Peter Galassi

  • passages July 24, 2014

    Michael Schmidt (1945–2014)

    GERMAN PHOTOGRAPHER MICHAEL SCHMIDT died on May 24, 2014 after a long illness. He will be remembered by his friends for his great warmth and loyalty, as well as for his uncompromising honesty and utter lack of sentimentality. “Life is not a holiday,” he liked to say. He was a very serious guy, but he had a robust sense of humor—a big smile and even bigger laugh. He will also be remembered by his peers for his dedication to his work and to theirs, and for his affecting brand of high ambition stripped of the even slightest pretense. “I am the best photographer in the Wartenburgstrasse” was another


    THIS TIME PHILIP-LORCA DICORCIA'S STAGE SET IS MAYOR GIULIANI'S tarted-up Times Square, although you'd hardly guess it from the pictures. The photographer's signature electronic flash units are hidden in a walkway beneath a contractor's scaffolding, which serves the added purpose of shielding the passersby from any other light. An X taped on the sidewalk marks the spot at which the striding figure will catch the flash and come momentarily into focus for the camera, which is planted far enough away to escape notice.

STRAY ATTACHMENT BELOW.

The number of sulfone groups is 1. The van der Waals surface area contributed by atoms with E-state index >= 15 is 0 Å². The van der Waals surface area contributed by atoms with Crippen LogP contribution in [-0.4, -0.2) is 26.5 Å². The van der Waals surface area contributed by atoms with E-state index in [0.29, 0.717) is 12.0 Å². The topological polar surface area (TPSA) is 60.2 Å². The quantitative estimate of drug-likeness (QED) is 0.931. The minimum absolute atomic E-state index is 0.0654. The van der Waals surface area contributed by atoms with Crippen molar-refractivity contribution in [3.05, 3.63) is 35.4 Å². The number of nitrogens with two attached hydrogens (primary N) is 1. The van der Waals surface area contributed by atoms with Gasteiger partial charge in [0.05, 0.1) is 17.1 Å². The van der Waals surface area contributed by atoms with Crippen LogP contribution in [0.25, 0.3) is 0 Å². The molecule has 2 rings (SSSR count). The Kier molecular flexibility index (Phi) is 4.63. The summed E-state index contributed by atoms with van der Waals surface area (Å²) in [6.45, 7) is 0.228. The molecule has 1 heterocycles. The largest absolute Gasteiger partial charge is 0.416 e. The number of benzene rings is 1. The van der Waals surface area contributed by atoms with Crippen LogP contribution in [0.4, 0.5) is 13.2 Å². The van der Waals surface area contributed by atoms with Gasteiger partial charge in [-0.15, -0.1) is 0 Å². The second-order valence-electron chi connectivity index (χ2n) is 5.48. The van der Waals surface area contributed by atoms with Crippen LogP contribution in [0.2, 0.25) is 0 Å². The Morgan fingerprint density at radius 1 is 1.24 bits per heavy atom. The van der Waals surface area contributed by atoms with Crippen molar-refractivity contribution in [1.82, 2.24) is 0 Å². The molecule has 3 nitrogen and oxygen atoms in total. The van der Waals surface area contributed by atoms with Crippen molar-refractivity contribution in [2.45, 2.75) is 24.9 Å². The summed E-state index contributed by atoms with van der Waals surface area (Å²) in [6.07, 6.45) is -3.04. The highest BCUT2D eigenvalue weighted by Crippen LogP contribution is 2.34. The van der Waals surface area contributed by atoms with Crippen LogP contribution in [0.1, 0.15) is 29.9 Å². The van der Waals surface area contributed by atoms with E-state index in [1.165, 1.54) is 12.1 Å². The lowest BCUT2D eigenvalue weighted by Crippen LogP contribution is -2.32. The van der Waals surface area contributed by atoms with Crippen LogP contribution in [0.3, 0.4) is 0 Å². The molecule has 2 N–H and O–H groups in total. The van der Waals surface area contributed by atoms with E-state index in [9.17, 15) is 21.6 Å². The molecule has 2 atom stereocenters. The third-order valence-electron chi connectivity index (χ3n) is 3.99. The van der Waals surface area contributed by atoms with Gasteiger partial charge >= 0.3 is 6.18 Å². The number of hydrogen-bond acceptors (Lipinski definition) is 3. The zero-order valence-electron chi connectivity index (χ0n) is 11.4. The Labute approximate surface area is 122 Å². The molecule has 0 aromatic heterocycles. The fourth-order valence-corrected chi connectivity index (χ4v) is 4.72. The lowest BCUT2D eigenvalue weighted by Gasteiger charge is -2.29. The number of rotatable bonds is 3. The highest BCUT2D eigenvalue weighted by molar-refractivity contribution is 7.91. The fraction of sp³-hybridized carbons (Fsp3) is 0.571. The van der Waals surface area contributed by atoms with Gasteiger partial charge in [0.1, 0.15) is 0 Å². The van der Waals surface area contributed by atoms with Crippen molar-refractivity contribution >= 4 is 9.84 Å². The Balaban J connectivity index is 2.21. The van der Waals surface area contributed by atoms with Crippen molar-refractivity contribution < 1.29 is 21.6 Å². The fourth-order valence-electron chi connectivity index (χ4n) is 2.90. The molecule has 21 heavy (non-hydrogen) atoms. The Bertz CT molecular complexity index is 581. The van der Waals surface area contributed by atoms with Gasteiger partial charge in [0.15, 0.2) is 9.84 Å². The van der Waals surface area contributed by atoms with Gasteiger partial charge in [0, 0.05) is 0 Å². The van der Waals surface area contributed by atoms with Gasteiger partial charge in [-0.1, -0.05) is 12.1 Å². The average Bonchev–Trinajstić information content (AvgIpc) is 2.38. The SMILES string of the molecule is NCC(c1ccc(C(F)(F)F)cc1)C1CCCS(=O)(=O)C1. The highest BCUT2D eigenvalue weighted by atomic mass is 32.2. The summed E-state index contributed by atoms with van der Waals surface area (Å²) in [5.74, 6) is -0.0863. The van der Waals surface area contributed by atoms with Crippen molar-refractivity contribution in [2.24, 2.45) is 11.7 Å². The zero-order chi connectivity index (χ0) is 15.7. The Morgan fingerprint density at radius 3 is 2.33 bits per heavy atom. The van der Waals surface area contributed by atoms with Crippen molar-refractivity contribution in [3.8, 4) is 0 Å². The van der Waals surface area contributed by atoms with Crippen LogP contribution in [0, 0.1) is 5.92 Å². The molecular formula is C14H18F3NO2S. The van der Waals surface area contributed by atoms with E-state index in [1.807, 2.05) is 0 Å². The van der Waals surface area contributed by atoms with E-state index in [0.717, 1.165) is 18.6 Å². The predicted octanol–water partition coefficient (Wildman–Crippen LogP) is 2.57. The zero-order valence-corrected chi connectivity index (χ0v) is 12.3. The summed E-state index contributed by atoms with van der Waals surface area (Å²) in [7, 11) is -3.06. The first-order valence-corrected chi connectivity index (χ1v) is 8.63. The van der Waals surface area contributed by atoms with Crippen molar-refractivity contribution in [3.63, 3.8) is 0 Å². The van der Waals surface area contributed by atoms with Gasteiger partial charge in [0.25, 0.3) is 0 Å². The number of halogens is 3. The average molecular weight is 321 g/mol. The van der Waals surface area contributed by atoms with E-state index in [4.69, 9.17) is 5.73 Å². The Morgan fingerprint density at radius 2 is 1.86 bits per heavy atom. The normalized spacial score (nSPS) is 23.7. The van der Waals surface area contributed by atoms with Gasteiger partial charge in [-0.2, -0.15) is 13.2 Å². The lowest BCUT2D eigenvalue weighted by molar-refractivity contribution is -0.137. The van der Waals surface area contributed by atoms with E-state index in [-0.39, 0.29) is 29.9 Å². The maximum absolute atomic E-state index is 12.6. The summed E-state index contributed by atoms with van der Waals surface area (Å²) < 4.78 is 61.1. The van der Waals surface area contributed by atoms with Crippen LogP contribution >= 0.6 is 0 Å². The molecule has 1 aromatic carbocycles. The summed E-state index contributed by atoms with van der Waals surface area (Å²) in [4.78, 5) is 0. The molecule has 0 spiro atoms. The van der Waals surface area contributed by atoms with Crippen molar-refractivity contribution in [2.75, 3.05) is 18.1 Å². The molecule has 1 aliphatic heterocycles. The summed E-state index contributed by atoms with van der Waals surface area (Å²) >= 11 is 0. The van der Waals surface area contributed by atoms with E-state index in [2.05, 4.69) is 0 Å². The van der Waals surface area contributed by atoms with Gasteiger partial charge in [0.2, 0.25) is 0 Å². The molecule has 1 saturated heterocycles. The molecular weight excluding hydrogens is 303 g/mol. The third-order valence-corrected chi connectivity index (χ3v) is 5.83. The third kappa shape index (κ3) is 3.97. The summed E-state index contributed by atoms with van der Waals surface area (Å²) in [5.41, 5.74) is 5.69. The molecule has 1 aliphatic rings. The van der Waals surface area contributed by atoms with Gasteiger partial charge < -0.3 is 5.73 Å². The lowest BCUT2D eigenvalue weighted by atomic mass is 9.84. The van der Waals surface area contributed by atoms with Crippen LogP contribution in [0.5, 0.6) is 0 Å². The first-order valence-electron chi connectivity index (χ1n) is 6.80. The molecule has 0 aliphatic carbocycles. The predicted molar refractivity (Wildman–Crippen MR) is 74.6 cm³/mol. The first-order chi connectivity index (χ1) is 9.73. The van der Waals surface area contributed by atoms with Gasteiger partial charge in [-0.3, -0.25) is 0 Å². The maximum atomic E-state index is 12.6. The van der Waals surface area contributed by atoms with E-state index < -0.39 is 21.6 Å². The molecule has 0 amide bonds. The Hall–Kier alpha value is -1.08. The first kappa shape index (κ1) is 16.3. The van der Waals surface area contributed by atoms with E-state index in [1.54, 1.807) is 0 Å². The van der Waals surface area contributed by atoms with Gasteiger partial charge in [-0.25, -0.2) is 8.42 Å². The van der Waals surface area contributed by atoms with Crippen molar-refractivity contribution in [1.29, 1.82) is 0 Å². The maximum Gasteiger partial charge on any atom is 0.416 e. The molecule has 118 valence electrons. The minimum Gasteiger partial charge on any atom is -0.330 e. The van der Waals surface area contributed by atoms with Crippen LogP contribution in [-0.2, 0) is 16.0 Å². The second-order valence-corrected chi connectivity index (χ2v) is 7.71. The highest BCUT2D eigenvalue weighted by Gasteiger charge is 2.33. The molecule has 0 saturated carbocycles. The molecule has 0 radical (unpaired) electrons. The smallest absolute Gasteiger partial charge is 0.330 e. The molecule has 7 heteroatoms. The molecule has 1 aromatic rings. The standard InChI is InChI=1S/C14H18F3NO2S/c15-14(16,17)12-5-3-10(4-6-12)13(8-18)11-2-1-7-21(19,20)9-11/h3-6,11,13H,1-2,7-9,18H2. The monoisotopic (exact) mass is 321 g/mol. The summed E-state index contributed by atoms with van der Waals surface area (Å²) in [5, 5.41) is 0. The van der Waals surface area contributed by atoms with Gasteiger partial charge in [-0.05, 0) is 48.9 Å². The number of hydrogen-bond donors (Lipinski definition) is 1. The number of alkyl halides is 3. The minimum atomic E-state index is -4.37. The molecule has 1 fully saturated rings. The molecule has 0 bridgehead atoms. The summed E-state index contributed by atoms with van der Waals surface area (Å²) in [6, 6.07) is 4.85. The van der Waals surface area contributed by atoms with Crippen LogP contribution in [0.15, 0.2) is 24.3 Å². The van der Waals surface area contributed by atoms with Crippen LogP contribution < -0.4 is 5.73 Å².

Or perhaps you might guess the place. Picked out against the dark void, cropped

  • Photography: A Concise History

    BEFORE 1949 HISTORIES OF PHOTOGRAPHY had been essentially, often exclusively, chronicles of inventions and technical improvements, although a few also had treated photography as an aspect of social history. Beaumont Newhall’s History of Photography (1949), which grew out of his historical exhibition at the Museum of Modern Art in New York in 1937, was the first to concern itself primarily with the pictures themselves, rather than with the means by which they were made or their worldly content.

    Newhall treated technical inventions not as neutral events in a continuous chain of progress but as